Free speech: The permitted shades of grey

Karl Marx stood for free speech, in the tradition of the first amendment to the US constitution, writes Eddie Ford

Democracy and socialism are inseparable, and there can be no democracy without freedom of speech. That should be the bottom line for anyone who calls themselves a socialist, let alone a Marxist. But try telling that to those who dominate Manchester Left Unity. They have suspended Laurie McCauley from membership for having the temerity to write a “public article” in the Weekly Worker.1 Specifically his ‘crime’ was to include “personal attacks”, “breaches of members’ privacy”, “unreasonable attacks on our branch” - and other such outrages against socialist morality. Frankly, the comrades responsible for this move should hang their heads in shame.

Unfortunately, this morbid fear of open criticism and politics - and its attendant culture of complaining victimhood - is not confined to Manchester LU. We should be so lucky. Rather, it is a deeply entrenched mindset amongst large sections of the left - which treats politics almost as if it was a conspiracy. The failures that are the Socialist Workers Party, Socialist Party in England and Wales, the Morning Star’s Communist Party of Britain, Workers Power and other such sects stand as sad testimony to the bankrupt nature of this kind of approach.

Well, communists say, down with the thought police. We have a duty to tell the truth, both to LU members as a whole and the working class movement in general. Which in turn requires easily accessible information, the oxygen of democracy - hence the vital role of the Weekly Worker, including the article by comrade McCauley. It is the sort of thing we need more of in LU, not less.

For us in the CPGB, bad or incorrect ideas are best tackled through an honest and open political exchange, not through disputes committees, rule books, censoring, etc. We stand unequivocally for free speech and the right to critically report all political meetings. After all, the House of Commons once used to have special rules designed to keep its procedures private - those who dared write a “public article” risked fines or imprisonment. Now some in LU seemingly want to mimic such anti-democratic practices - but, lacking a police force, courts and jails, they resort to disputes committees, suspensions and threats.


The truth can never be established without a long struggle - and, more often than not, a bitter one. That is true even for the pure or natural sciences like mathematics, biology, geology, physics, etc, History has shown that vested interests - those with a reputation to preserve or a departmental empire to lose - always conduct a stubborn rearguard action. They will do whatever they can in their considerable power to sideline, block and silence bearers of new discoveries and revolutionary insights. Nicolas Copernicus, Galileo Galilee, René Descartes, William Harvey, Johannes Keller, William Paley, Charles Darwin, Albert Einstein, Stephen Jay Gould - to name just a few - all faced systematic campaigns of disinformation, ridicule and non-publication, if not outright persecution.

Given this is true for the natural sciences, then it is inevitable that campaigns of disinformation, ridicule and non-publication - including state oppression - are magnified a thousand times when it comes to Marxism and the fight for human liberation. How come? Because Marxism is extreme democracy and thus threatens the church, the monarchy, the judiciary, the secret state, the military and the trade union bureaucracy. Because Marxism is against the market, and promises to end forever the exploitation and the gilded existence of its personifications.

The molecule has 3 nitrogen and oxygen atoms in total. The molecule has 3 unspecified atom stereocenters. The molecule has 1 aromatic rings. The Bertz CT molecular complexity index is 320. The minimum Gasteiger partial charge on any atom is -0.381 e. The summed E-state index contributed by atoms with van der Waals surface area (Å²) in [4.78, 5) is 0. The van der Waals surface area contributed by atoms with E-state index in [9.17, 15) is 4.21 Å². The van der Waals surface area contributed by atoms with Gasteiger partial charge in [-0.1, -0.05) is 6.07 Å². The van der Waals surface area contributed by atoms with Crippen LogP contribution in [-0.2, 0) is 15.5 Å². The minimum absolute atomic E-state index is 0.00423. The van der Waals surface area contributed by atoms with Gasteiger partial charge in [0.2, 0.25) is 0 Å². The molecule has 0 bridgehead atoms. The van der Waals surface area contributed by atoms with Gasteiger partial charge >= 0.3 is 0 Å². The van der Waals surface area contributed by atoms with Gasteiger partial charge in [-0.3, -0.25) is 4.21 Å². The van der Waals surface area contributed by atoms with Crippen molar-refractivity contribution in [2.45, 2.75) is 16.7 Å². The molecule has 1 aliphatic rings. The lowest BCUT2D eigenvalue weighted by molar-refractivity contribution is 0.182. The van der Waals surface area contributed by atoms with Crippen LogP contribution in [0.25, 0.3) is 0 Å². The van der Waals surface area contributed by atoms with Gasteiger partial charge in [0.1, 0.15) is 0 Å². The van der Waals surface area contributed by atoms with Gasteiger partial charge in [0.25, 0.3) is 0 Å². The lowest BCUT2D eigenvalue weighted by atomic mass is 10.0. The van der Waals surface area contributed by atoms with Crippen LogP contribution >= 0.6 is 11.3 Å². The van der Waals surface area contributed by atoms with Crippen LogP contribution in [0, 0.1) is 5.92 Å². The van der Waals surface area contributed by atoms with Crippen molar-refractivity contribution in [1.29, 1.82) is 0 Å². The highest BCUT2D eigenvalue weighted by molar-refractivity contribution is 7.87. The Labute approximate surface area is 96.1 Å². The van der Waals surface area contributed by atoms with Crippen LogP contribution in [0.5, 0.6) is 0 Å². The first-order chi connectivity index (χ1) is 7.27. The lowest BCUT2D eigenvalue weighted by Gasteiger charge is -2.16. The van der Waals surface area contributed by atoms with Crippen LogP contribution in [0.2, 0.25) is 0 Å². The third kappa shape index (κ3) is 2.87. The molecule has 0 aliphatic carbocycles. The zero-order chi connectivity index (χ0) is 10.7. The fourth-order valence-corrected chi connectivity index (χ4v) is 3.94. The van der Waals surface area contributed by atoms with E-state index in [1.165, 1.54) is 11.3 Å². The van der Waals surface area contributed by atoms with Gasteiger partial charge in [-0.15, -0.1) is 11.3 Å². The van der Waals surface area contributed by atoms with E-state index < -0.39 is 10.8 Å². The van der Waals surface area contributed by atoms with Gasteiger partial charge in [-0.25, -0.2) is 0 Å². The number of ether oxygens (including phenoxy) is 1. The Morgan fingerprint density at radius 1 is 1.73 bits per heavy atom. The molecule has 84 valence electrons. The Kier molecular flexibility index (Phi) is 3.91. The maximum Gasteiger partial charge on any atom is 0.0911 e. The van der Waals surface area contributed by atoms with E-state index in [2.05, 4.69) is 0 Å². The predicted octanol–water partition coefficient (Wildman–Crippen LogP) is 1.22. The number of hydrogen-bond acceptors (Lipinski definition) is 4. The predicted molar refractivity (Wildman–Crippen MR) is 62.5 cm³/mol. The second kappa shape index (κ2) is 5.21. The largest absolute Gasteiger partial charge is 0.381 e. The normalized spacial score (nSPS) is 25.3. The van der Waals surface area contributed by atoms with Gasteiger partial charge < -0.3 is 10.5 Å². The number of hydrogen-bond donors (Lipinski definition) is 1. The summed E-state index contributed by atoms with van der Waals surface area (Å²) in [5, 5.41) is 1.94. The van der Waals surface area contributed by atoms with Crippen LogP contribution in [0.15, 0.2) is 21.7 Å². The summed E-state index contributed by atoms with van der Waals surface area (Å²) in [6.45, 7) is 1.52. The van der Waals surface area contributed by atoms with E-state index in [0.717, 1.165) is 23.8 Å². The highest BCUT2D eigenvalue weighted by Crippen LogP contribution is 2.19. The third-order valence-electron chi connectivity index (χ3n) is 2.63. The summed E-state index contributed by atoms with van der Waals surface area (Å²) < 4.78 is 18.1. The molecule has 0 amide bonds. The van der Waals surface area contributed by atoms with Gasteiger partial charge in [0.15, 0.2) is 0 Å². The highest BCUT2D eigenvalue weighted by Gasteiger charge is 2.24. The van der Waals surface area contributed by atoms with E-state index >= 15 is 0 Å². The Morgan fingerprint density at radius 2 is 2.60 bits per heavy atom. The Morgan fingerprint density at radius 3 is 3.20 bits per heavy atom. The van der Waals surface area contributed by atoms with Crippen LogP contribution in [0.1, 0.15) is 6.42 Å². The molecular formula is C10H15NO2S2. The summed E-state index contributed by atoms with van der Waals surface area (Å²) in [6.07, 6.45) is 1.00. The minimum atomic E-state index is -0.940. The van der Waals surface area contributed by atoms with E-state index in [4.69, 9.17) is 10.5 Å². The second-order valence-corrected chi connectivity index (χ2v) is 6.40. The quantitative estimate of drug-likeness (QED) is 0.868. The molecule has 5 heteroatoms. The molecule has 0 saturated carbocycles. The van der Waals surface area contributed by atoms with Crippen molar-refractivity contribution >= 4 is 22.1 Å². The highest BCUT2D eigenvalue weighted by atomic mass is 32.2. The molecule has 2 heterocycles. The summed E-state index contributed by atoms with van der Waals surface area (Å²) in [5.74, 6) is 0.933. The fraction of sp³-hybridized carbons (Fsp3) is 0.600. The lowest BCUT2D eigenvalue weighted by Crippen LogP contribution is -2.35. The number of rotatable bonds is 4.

However, though a minority, the bourgeoisie begins with a great advantage. The dominant ideas in capitalist society are spontaneously the ideas of the bourgeoisie. Exploitation is uniquely concealed behind what Marxists call commodity fetishism. Capitalists are often admiringly believed when they boast on the BBC that they are society’s ‘wealth creators’, despite the fact that it is obvious nonsense. Wage-slavery, unemployment, money, profit - all are considered perfectly natural by wide swathes of the population. Marxism therefore has to hack its way through the thicket of ‘common sense’.

But there is far more confronting us than that. Leave aside the police, army, MI5 and special branch - formidable though they are. Marxism faces stiff and unrelenting organised opposition in the form of the many and various paid persuaders of the bourgeoisie. Philosophers and journalists, bishops and historians, teachers and media commentators, evolutionary psychologists and establishment politicians all combine together to manufacture, or disseminate, a daily tsunami of half-truths, innuendo, diversionary bunk and outright cynical lies about Marxism.

Inevitably, under these circumstances - together with the seeming naturalism of capitalist society and class division - ideology colours, distorts and shapes the views of many who sincerely regard themselves as Marxists. Things become confused, lines of demarcation blurred. Hence the struggle of Marxism to unite the working class against capitalism is necessarily predicated on winning the battle of ideas in the working class movement itself. That which divides and therefore weakens the working class must be defeated - religious sectarianism, sexism, homophobia, national chauvinism, trade union sectionalism and so on. There must also, however, be a battle of ideas with what passes itself off as Marxism - revisionism, Stalinism, Maoism, Cliffism and Eurocommunist broad partyism being the most obvious examples. The long and the short of it being that Marxism can only unite the working class by conducting a protracted and aggressive struggle to establish what is right and what is wrong, what is truthful and what is untruthful. And what are the best conditions under which to conduct the struggle for the truth? An organisation where questioning is the norm, where there is serious study, where thought and debate are encouraged, where free speech and open criticism are the norm.